Ever since 1944, the Isle of Sheppey has been threatened with disaster by the wreck of the SS Richard Montgomery, which sank carrying 7,000 tonnes of munitions just off the coast of Sheerness.
Its masts, which still project from the shallow water, have become something of a tourist attraction, although there are now – after almost 80 years – plans to remove them.
The SS Richard Montgomery was a "Liberty Ship", one of 2,710 vessels of identical design mass-produced in America to replace the transport shipping that Britain had lost to U-boats during the Second World War.
Considering the ship's role in coming to Britain's rescue, the choice of its name was rather ironic. Richard Montgomery had been one of the best commanders fighting on the colonial side against the British during the American War of Independence (1775 to 1783), though he had started his career in the British Army.
An Irishman, Montgomery (1738 -1775) was born in County Dublin. He enrolled at Trinity College, Dublin, but did not complete his degree, instead he joined the British Army in its Seven Years War against the French.
His father purchased an ensign's commission for him in the 17th Regiment of Foot and Montgomery saw active service against the French in Canada and in the West Indies, against their ally, Spain, in Cuba and against rebellious Native American tribes in the Pontiac wars of the Great Lakes.
But during a spell of leave in England, Montgomery became interested in politics and spent much time in the company of prominent Whig MPs, among them Isaac Barre, Edmund Burke and Charles James Fox. This led him to question Britain's colonial policies and ultimately to resign his commission.
He returned to America and bought a farm at King's Bridge, 13 miles north of New York City. In 1773, he married Janet Livingston, the daughter of a prominent colonial family.
Now heavily tied to the Colonial cause, he began to see himself as an American rather than a British subject.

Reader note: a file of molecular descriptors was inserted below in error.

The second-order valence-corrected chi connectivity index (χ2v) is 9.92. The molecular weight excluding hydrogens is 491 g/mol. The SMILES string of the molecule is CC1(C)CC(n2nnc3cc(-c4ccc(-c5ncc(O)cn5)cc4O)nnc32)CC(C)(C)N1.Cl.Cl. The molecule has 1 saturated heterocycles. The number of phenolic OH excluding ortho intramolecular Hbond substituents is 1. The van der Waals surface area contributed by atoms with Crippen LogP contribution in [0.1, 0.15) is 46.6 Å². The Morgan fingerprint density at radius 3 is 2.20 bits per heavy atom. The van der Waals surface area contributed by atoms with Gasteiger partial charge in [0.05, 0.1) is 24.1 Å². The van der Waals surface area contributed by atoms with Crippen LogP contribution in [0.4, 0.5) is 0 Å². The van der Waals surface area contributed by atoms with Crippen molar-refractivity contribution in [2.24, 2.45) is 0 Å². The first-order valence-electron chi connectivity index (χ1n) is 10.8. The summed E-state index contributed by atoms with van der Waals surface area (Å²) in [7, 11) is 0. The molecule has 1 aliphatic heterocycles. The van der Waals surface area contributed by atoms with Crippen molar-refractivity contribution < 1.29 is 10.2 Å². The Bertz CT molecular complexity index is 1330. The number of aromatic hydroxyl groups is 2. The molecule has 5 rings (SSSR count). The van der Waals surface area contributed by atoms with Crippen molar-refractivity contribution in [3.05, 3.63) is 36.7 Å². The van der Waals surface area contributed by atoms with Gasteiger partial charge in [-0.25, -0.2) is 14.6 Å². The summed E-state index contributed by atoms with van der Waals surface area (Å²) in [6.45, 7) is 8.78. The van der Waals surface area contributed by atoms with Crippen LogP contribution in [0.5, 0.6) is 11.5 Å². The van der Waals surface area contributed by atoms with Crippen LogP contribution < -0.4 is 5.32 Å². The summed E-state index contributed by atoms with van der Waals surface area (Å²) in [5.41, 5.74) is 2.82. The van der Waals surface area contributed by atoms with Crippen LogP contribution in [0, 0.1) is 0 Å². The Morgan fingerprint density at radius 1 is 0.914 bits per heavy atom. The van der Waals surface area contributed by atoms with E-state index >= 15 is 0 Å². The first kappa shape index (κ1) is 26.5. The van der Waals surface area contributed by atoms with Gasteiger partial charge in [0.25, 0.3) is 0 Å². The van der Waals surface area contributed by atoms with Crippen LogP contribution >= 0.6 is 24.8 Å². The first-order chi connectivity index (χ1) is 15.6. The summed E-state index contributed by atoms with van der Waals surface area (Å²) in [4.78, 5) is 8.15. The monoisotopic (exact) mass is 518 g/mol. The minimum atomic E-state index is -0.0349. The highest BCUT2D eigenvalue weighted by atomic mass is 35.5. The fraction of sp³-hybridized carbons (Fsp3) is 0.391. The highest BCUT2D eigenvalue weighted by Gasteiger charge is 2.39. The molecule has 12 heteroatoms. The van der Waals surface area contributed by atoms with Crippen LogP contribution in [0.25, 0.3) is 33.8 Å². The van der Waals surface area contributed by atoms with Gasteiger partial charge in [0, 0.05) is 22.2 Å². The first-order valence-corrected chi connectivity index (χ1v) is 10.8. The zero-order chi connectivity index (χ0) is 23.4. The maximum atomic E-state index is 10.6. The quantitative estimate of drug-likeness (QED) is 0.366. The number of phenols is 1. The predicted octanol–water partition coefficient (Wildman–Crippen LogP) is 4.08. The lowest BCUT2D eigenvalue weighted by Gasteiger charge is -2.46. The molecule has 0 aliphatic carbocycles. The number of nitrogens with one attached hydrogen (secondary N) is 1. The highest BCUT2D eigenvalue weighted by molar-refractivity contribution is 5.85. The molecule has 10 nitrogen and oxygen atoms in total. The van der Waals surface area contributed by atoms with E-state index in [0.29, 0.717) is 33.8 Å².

In May 1775, and somewhat against his wishes – he had just started building a new family home, Grasmere, at Rhinebeck – he was elected as one of 10 deputies to represent Dutchess County in the New York Provincial Congress, the first revolutionary provisional government formed by the colonists.
In 1775, George Washington was appointed Commander-in-Chief of the newly formed Continental Army and Montgomery made a Brigadier General.
Montgomery said at the time: "The Congress having done me the honor of electing me brigadier-general in their service, is an event which must put an end, for awhile, perhaps for ever, to the quiet scheme of life I had prescribed for myself; for, though entirely unexpected and undesired by me, the will of an oppressed people, compelled to choose between liberty and slavery, must be obeyed."
Like the British before them, the Colonists decided to attack Canada.
Montgomery led a series of offensives that succeeded in taking Montreal. But when he moved on to attack Quebec on December 31 that year, disaster followed.
Montgomery personally led the attacking party, but approaching a British blockhouse they were subjected to "withering grapeshot fire". Montgomery was hit in the head and both thighs and died at the scene. He was 37.
Washington later wrote: "In the death of this gentleman, America has sustained a heavy loss, as he had approved himself a steady friend to her rights and of ability to render her the most essential services."
Montgomery quickly became a hero to the Revolutionary cause.
There are statues to him across America. Fort Montgomery was constructed on the border between Canada and the United States and there are countless counties and cities named after him including the capital of Alabama.
In 1881, his remains were removed from Quebec and reburied in New York next to St Paul's Chapel in Manhattan.
Grasmere, his home in Rhinebeck which he never lived in although his widow did, has been turned into a museum in his honour and is run by the Daughters of the Revolution movement.